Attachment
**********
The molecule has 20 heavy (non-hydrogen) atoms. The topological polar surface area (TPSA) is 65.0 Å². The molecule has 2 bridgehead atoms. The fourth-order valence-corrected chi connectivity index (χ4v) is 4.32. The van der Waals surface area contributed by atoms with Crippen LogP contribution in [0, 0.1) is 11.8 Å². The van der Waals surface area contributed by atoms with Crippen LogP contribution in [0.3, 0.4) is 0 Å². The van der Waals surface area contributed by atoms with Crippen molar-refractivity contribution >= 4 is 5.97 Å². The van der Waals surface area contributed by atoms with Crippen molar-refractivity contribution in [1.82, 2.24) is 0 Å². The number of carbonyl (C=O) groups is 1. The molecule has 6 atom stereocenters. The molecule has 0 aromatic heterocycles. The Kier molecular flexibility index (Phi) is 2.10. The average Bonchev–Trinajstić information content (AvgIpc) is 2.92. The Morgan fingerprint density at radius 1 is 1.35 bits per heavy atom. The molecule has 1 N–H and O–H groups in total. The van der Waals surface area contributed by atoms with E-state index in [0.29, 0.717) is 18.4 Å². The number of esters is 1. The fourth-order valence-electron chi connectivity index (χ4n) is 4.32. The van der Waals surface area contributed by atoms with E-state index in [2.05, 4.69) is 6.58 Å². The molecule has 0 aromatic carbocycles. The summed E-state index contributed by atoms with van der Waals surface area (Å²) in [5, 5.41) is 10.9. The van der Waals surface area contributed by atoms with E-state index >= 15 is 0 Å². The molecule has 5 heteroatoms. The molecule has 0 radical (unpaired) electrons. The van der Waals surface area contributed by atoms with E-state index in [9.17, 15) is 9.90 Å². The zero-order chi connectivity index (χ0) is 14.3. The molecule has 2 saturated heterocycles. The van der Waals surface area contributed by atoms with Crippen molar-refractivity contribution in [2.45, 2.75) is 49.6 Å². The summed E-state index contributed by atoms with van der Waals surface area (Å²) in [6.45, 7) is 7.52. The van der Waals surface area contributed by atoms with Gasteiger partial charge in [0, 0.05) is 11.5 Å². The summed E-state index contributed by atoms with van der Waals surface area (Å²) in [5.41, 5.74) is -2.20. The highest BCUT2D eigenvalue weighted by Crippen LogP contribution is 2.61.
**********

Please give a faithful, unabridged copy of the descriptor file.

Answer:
The molecule has 20 heavy (non-hydrogen) atoms. The topological polar surface area (TPSA) is 65.0 Å². The molecule has 2 bridgehead atoms. The fourth-order valence-corrected chi connectivity index (χ4v) is 4.32. The van der Waals surface area contributed by atoms with Crippen LogP contribution in [0, 0.1) is 11.8 Å². The van der Waals surface area contributed by atoms with Crippen LogP contribution in [0.3, 0.4) is 0 Å². The van der Waals surface area contributed by atoms with Crippen molar-refractivity contribution >= 4 is 5.97 Å². The van der Waals surface area contributed by atoms with Crippen molar-refractivity contribution in [1.82, 2.24) is 0 Å². The number of carbonyl (C=O) groups is 1. The molecule has 6 atom stereocenters. The molecule has 0 aromatic heterocycles. The Kier molecular flexibility index (Phi) is 2.10. The average Bonchev–Trinajstić information content (AvgIpc) is 2.92. The Morgan fingerprint density at radius 1 is 1.35 bits per heavy atom. The molecule has 1 N–H and O–H groups in total. The van der Waals surface area contributed by atoms with E-state index in [0.29, 0.717) is 18.4 Å². The number of esters is 1. The fourth-order valence-electron chi connectivity index (χ4n) is 4.32. The van der Waals surface area contributed by atoms with E-state index in [2.05, 4.69) is 6.58 Å². The molecule has 0 aromatic carbocycles. The summed E-state index contributed by atoms with van der Waals surface area (Å²) in [5, 5.41) is 10.9. The van der Waals surface area contributed by atoms with E-state index >= 15 is 0 Å². The molecule has 5 heteroatoms. The molecule has 0 radical (unpaired) electrons. The van der Waals surface area contributed by atoms with E-state index in [9.17, 15) is 9.90 Å². The zero-order chi connectivity index (χ0) is 14.3. The molecule has 2 saturated heterocycles. The van der Waals surface area contributed by atoms with Crippen molar-refractivity contribution in [2.45, 2.75) is 49.6 Å². The summed E-state index contributed by atoms with van der Waals surface area (Å²) in [6.45, 7) is 7.52. The van der Waals surface area contributed by atoms with Gasteiger partial charge in [0, 0.05) is 11.5 Å². The summed E-state index contributed by atoms with van der Waals surface area (Å²) in [5.41, 5.74) is -2.20. The highest BCUT2D eigenvalue weighted by Crippen LogP contribution is 2.61.